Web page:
LAS VEGAS (FOX5) -- There are six ballot questions this November for Nevadans to decide. Question 1 is called "Marsy's Law."
Marsy's Law get's it's name from the Masalee Nicholas case.
Marsalee was murdered by her boyfriend in 1983 in Santa Barbara, California. Her family said after the murder, they were at a grocery store when they were confronted and harassed by their daughter's killer.
The Nicholas Family did not know he had posted bond and had been released. The incident began the Nicholas family's mission to create a new law, which they call "a bill of rights for crime victims."
Someone who said they could have benefited from Marsy's Law is Las Vegas resident Angelica Lopez. Lopez said she remembers when she began dating her former partner -- he was a professional fighter and she was in love. Lopez said that happiness quickly turned to horror.
"To think that I'm still alive," Lopez said before her voice trailed off. "I'm sorry I don't want to cry."
Lopez said the abuse began slow with controlling behavior, then escalated to physical violence and rape. She said he lit her clothes on fire and tried to murder her.
He was charged with 22 felonies, including strangulation. For three years, Lopez said she had to fight to get him in prison.
"My case had 17 vacated court dates. I'd be subpoenaed and then I'd get a call and say, 'I'm so sorry but the defense asked for an extension.' Why that would be allowed is beyond me," she said.
"I do real estate, so I can design my own schedule but I would always think, 'What does a person with a nine-to-five do? Or someone on minimum wage who has kids?'"
The long and exhausting court process she endured is one of the reasons Lopez said she is supporting Question 1. For Lopez, she said it would have helped get her a speedier trial. A timely trial is just one of 17 expanded rights for victims under Question 1.
Those opposed to Question 1 include the American Civil Liberties Union.
The ACLU said they feel for victims of any crime, but that Marsy's Law would be unconstitutional. Their primary concern is for the people accused of crimes.
The ACLU said while you may not be someone who commits a crime, you could always be accused and you'd want to make sure your rights were intact.
Another concern for the ACLU is how Question 1 defines a victim.
The law defines anyone in the proximity of a crime, or even a witness, can declare themselves a victim. The law would then allow those victims to give their opinions before a person is even found guilty.
"Someone could run a red light or a stop sign or rear end you, and you can say you are a victim of a crime and now you can show up to every court hearing to try to convince the court system that whatever you say they should take into account," Todd Story with ACLU explained.
"The court should not have that where someone is pleading from an emotional perspective. It needs to be justice-based decision-making."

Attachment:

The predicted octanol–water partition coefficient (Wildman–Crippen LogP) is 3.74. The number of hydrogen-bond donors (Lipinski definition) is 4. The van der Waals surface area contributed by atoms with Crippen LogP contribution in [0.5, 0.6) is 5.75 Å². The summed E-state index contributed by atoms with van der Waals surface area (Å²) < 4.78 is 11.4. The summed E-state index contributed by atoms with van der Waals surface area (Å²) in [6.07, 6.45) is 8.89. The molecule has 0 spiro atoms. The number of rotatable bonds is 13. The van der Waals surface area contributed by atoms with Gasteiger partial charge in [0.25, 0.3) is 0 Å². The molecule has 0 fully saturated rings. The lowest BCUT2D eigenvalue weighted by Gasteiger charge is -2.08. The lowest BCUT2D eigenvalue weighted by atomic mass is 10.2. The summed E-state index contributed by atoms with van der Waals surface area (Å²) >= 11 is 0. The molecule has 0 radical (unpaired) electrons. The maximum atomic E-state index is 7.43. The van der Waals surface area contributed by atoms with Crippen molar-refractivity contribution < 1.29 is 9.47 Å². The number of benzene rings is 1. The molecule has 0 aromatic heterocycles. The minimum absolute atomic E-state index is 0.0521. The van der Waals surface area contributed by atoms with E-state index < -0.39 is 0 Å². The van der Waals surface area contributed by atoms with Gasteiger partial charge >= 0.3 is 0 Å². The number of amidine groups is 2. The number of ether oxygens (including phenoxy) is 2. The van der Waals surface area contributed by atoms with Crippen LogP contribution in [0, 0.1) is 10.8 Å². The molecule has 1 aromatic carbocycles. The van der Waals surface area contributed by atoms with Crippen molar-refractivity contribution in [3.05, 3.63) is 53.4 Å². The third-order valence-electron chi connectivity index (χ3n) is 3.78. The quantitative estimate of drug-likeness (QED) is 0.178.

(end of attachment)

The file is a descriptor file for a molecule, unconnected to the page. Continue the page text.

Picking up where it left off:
The ACLU said the amount of (under law) victims Marsy's Law would create would bog down the court process, because every victim would have to be notified. They say it would also be costly.
"Doing the right thing should never be cost-prohibitive," Will Batista, Marsy's Law Nevada State Director, said.
Batista disagrees with all of the ACLU's assertions and said the ACLU has failed to prove Question 1 is unconstitutional. Batista also points to the bill's bipartisan support from sheriffs to the Attorney General.
"This is not a political issue. It's a people issue that has a political process," he said.
A billionaire tech founder was arrested after police discovered a stockpile of drugs in his hotel room.
The person who is backing Question 1 financially is billionaire Henry Nicholas, Marsalee's brother. Nicholas has spent millions of his own money getting Marsy's Law passed around the country.
The problem? Nicholas was recently arrested in Las Vegas on drug trafficking charges, pending charges court dates until the day of the election.
In 2008, he was also indicted on charges of giving drugs to friends and business partners.
And because of how loosely Question 1 defines a victim, FOX5 wanted to know how many "victims" had been created from Nicholas' actions.
"I won't comment on that. I will let the courts decide," Batista said.
A big concern for some when it comes to Marsy's Law is that it would change the state constitution. If you ask the people from Question 1 they said that's an important feature to "enshrine the right's into the state constitution," that way if a new legislature or governor comes in, they are protected.
And that's exactly what scared the ACLU.
"If you change the constitution it'll be at least 8 years before a change can be made to it," Story says.
But that difficult change is exactly what victims of crime want, victims like Angelica Lopez.
"Domestic violence affects one in three women and no one speaks about it," she said. "It is so important to support our victims. If you don't support them then they won't come forward and they won't feel like they have a voice so there is no point in going to court and keeping these bad people out of our neighborhoods."